Git is one of the most used tools for every programmer because it lets you store your code and version it, not only for your development team but also with a lot of developers that can (and probably will) improve your code or add documentation to it if the repository is public, and not do any change without your permission. So, I'll give you some pro tips to manage your git repository like a boss.
GitFlow is a git workflow (maybe a little too obvious, right?) that defines a strict branching model designed for project publishing and it's perfect when you're working with at least one more developer.
This can be done by installing
git-flow and starting the project with
git flow init that's just a wrapper for
git init and adding GitFlow, or, you can do it a little more casual and work it your own way but following the rules without using the GitFlow wrapper.
Gitflow is based primarily on two branches: develop that's the development branch where should have all the code that's not in production yet, and master that should have the code currently in production. Also, it provides tags to manage your branches that work as a folder system and will help you and your team to know what everyone is doing and what has to be done next. These are the tags and a little explanation about it:
- feature: This is for new things that will be added to new versions. This will be merged directly DEVELOP branch
- bugfix: This is for old things that don't work as expected on the actual version and will be added to newer versions. This will be merged directly DEVELOP branch
- hotfix: This is for old things that don't work as expected on the actual version and will be added to that version. This is for bugs that break the production version or an important flow of it and it's needed to be fixed for the app to work. This will merge directly to MASTER.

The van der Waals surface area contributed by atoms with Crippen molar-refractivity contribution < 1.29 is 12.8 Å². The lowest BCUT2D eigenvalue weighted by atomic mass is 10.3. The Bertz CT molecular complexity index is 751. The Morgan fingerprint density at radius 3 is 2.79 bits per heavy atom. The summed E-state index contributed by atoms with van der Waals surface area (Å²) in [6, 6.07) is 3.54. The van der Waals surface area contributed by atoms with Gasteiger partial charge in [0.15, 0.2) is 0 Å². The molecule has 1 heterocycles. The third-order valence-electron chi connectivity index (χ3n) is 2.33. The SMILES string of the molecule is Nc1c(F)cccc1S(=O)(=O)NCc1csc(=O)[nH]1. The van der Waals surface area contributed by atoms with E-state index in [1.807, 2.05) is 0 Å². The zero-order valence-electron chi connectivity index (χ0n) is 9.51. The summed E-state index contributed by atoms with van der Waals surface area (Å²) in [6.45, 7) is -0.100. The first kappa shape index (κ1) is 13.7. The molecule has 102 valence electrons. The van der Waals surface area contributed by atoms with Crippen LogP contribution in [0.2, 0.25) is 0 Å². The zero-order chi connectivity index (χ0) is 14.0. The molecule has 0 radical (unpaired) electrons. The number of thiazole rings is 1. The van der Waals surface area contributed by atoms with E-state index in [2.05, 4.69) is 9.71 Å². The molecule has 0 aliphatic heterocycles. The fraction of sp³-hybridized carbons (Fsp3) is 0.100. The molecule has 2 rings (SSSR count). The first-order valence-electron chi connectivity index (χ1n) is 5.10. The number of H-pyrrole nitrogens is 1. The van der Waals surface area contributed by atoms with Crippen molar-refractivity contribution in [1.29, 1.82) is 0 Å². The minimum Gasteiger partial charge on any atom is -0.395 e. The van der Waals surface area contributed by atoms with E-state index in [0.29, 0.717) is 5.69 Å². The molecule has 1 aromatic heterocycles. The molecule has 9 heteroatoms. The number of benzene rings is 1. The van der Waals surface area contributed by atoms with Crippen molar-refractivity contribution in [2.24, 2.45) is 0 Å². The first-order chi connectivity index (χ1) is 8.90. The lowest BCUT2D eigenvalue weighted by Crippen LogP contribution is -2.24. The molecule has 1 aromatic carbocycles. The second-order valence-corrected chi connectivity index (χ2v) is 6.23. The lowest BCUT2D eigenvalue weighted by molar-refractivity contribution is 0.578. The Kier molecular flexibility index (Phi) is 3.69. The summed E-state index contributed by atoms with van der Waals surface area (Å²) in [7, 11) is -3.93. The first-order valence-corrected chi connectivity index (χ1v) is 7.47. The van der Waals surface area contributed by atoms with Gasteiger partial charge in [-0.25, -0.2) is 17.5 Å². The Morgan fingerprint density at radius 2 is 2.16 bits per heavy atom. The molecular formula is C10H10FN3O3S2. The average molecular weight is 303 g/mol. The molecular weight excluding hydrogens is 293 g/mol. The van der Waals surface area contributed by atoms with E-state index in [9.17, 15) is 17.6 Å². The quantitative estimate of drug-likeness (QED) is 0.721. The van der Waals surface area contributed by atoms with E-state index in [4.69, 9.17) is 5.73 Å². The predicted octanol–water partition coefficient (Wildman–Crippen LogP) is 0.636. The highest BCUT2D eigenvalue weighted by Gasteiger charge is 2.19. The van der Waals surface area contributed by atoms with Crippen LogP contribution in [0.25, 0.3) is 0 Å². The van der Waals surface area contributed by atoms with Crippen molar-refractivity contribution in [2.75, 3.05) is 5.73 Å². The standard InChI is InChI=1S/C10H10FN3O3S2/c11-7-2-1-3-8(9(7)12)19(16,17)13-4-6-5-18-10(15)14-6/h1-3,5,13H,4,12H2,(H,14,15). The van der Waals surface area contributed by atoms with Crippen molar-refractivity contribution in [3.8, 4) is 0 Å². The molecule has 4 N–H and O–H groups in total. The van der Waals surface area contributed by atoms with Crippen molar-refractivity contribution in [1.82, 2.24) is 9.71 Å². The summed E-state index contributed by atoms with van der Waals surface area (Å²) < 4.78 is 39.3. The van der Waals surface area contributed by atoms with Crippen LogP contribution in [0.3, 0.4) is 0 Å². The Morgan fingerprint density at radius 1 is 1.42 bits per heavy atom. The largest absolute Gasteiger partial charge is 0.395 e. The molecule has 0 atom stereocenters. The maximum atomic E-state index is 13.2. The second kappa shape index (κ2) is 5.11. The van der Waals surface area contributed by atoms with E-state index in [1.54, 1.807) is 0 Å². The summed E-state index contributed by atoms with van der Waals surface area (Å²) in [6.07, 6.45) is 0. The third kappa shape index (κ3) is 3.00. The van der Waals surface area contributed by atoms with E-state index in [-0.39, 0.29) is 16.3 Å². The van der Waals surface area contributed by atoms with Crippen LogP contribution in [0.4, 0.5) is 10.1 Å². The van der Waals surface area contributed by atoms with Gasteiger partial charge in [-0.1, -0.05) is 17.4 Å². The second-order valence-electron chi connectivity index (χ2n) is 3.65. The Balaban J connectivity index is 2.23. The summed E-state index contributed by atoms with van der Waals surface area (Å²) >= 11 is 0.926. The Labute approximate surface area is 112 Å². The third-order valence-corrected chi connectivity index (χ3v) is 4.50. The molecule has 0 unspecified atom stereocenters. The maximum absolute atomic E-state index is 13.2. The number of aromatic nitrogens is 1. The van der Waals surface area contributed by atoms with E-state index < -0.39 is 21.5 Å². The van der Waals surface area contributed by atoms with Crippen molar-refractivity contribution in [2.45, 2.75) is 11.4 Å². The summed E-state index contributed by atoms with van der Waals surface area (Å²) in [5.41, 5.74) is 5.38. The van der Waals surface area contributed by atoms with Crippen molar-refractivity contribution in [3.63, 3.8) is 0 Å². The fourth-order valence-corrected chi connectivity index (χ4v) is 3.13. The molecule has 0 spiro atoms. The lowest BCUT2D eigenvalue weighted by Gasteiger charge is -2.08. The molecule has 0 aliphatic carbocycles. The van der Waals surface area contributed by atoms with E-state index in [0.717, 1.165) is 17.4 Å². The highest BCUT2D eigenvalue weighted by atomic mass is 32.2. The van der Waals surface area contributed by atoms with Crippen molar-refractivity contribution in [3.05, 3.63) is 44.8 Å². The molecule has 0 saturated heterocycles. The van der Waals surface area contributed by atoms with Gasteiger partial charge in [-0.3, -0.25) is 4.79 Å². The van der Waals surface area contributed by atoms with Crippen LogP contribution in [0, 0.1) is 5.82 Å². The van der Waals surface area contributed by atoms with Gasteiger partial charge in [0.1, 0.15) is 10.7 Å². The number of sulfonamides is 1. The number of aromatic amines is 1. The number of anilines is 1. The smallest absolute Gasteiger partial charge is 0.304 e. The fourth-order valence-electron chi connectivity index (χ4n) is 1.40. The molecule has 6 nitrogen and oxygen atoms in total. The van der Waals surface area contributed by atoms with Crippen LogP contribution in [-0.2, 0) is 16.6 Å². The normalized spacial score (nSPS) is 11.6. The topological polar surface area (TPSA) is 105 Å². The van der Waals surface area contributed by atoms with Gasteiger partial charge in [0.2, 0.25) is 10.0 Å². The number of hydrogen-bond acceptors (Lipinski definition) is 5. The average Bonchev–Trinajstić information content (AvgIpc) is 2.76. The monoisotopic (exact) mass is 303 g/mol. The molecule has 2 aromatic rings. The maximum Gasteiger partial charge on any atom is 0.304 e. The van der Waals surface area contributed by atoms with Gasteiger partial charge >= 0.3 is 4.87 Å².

- release: This is to have the code for every release to easy access if it's needed a hotfix without having to do a cherry-pick of a specific commit.
The way to use these tags are:
git branch -b feature/your-branch-name
That will create your branch
your-branch-name as a new feature for the app without actually modifying the development branch to avoid conflicts between teams.
Try to keep your branch's name to describe what you're working on to help your teammates know what they have to review when they check your code.
git branch -b feature/add-button-action
If you're working with JIRA/SCRUMWISE/TRELLO or whatever software for task management, you should use the name of the ticket with the ticket code as your branch name.
Let's imagine that we need to fix something broken for the next app release, the ticket code is
APP-100 and the ticket name is
Fix buy button, then your branch name should be:
git branch -b bugfix/APP-100-fix-buy-button
Or even we have a release for the app, then the branch name should be:
git branch -b release/1.0.0
It's important to do Pull Requests instead of pushing directly to develop to avoid conflicts with other team members.
A good practice it's to block the
master branch to anyone other than the project owner or admin and only accept merges to those branches by doing a Pull Request.
To do this, at end of the day, do a rebase/merge from the
develop branch, it will keep your branch up to date and will decrease merge conflicts between the development team.
First, let's talk about what "small commits" means. This refers to don't do a single commit for a huge change on different files. For example, if you have 3 things to do: Fixing a typo in
file1, Adding a new feature to
file2, and fixing a wrong formula on
file3, you should make three commits, one for every fix to keep your git tree clean and descriptive, and if someone needs to cherry-pick something on a single commit, can see where they need to do it.
And, for the second part, always use a message to your commits that describe really what you're doing, this will also help your team to identify what's going on on the whole branch and make the git tree clean and easy to read. Following the same example, our commit message should be something like this:
git commit -m "Fixing typo on sample text for file1" // ... git commit -m "Adding sample feature for file2" // ... git commit -m "Fixing sample formula for file3"
Also, another thing important is to set the git configuration to add your name and your email to identify who did what. We can configure this using:
git config user.name "YOUR FIRST AND LAST NAME" git config user.email "YOUREMAIL@mail.com"
If a lot of people are working on the same code it's important to check what they do, if they're doing it right, if it's working properly and it's following the best practices to avoid making the project messy. If not, comment on the lines you think are not ok and request changes before merging branches to
Do you have other tips to improve your repository management? Leave it in the comments below.
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